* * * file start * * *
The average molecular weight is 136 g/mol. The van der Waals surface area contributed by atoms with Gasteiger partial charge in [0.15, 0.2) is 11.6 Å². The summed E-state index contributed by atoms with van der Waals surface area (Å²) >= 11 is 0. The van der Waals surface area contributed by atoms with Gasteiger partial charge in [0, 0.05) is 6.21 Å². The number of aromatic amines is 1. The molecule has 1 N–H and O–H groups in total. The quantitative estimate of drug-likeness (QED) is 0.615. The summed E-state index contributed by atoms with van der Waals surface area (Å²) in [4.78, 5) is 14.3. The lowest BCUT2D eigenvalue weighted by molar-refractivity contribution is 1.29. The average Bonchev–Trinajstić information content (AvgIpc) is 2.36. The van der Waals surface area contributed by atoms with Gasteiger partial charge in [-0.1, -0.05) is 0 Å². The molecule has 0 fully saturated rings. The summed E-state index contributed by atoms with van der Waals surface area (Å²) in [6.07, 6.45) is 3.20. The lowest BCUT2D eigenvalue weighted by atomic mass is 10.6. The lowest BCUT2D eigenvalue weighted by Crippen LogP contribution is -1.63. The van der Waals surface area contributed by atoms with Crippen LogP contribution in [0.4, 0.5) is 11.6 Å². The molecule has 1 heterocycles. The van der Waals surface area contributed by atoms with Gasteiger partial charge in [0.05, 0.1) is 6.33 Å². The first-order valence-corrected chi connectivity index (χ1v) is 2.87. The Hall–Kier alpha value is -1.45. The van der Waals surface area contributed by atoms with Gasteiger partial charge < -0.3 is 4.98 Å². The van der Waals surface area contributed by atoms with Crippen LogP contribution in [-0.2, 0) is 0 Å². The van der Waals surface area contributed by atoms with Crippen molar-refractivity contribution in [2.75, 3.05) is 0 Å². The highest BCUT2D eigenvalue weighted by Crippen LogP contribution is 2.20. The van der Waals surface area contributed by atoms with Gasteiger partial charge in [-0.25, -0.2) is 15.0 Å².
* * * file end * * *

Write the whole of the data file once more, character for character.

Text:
The average molecular weight is 136 g/mol. The van der Waals surface area contributed by atoms with Gasteiger partial charge in [0.15, 0.2) is 11.6 Å². The summed E-state index contributed by atoms with van der Waals surface area (Å²) >= 11 is 0. The van der Waals surface area contributed by atoms with Gasteiger partial charge in [0, 0.05) is 6.21 Å². The number of aromatic amines is 1. The molecule has 1 N–H and O–H groups in total. The quantitative estimate of drug-likeness (QED) is 0.615. The summed E-state index contributed by atoms with van der Waals surface area (Å²) in [4.78, 5) is 14.3. The lowest BCUT2D eigenvalue weighted by molar-refractivity contribution is 1.29. The average Bonchev–Trinajstić information content (AvgIpc) is 2.36. The van der Waals surface area contributed by atoms with Gasteiger partial charge in [-0.1, -0.05) is 0 Å². The molecule has 0 fully saturated rings. The summed E-state index contributed by atoms with van der Waals surface area (Å²) in [6.07, 6.45) is 3.20. The lowest BCUT2D eigenvalue weighted by atomic mass is 10.6. The lowest BCUT2D eigenvalue weighted by Crippen LogP contribution is -1.63. The van der Waals surface area contributed by atoms with Crippen LogP contribution in [0.4, 0.5) is 11.6 Å². The molecule has 1 heterocycles. The van der Waals surface area contributed by atoms with Gasteiger partial charge in [0.05, 0.1) is 6.33 Å². The first-order valence-corrected chi connectivity index (χ1v) is 2.87. The Hall–Kier alpha value is -1.45. The van der Waals surface area contributed by atoms with Gasteiger partial charge < -0.3 is 4.98 Å². The van der Waals surface area contributed by atoms with Crippen LogP contribution in [-0.2, 0) is 0 Å². The van der Waals surface area contributed by atoms with Crippen molar-refractivity contribution in [2.75, 3.05) is 0 Å². The highest BCUT2D eigenvalue weighted by Crippen LogP contribution is 2.20. The van der Waals surface area contributed by atoms with Gasteiger partial charge in [-0.25, -0.2) is 15.0 Å².